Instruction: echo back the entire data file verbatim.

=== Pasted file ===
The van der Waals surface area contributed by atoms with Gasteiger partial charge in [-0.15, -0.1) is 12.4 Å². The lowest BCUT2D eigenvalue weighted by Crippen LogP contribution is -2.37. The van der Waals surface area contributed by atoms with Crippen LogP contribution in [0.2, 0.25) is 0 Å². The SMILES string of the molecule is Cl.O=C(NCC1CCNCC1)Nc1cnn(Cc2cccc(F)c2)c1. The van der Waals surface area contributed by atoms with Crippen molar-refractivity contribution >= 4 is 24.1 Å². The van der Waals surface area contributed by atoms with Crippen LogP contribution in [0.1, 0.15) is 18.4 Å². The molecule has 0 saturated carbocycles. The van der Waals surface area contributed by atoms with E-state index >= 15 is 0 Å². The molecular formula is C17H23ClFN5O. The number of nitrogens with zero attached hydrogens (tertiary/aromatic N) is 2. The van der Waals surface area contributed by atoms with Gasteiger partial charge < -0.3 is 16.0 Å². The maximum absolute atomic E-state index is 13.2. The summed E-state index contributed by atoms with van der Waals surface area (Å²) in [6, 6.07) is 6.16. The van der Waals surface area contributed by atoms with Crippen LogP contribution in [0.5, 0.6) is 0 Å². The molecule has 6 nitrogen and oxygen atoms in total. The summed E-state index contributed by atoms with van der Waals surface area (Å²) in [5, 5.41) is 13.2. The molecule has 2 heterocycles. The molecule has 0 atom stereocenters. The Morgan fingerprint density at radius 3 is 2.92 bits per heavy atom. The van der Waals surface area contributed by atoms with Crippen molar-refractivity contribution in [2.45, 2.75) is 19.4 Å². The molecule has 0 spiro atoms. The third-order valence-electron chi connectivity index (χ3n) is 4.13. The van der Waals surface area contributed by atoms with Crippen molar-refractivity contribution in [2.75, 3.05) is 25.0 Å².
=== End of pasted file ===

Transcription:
The van der Waals surface area contributed by atoms with Gasteiger partial charge in [-0.15, -0.1) is 12.4 Å². The lowest BCUT2D eigenvalue weighted by Crippen LogP contribution is -2.37. The van der Waals surface area contributed by atoms with Crippen LogP contribution in [0.2, 0.25) is 0 Å². The SMILES string of the molecule is Cl.O=C(NCC1CCNCC1)Nc1cnn(Cc2cccc(F)c2)c1. The van der Waals surface area contributed by atoms with Crippen molar-refractivity contribution >= 4 is 24.1 Å². The van der Waals surface area contributed by atoms with Crippen LogP contribution in [0.1, 0.15) is 18.4 Å². The molecule has 0 saturated carbocycles. The van der Waals surface area contributed by atoms with E-state index >= 15 is 0 Å². The molecular formula is C17H23ClFN5O. The number of nitrogens with zero attached hydrogens (tertiary/aromatic N) is 2. The van der Waals surface area contributed by atoms with Gasteiger partial charge < -0.3 is 16.0 Å². The maximum absolute atomic E-state index is 13.2. The summed E-state index contributed by atoms with van der Waals surface area (Å²) in [6, 6.07) is 6.16. The van der Waals surface area contributed by atoms with Crippen LogP contribution in [0.5, 0.6) is 0 Å². The molecule has 6 nitrogen and oxygen atoms in total. The summed E-state index contributed by atoms with van der Waals surface area (Å²) in [5, 5.41) is 13.2. The molecule has 2 heterocycles. The molecule has 0 atom stereocenters. The Morgan fingerprint density at radius 3 is 2.92 bits per heavy atom. The van der Waals surface area contributed by atoms with Crippen molar-refractivity contribution in [2.45, 2.75) is 19.4 Å². The molecule has 0 spiro atoms. The third-order valence-electron chi connectivity index (χ3n) is 4.13. The van der Waals surface area contributed by atoms with Crippen molar-refractivity contribution in [2.75, 3.05) is 25.0 Å².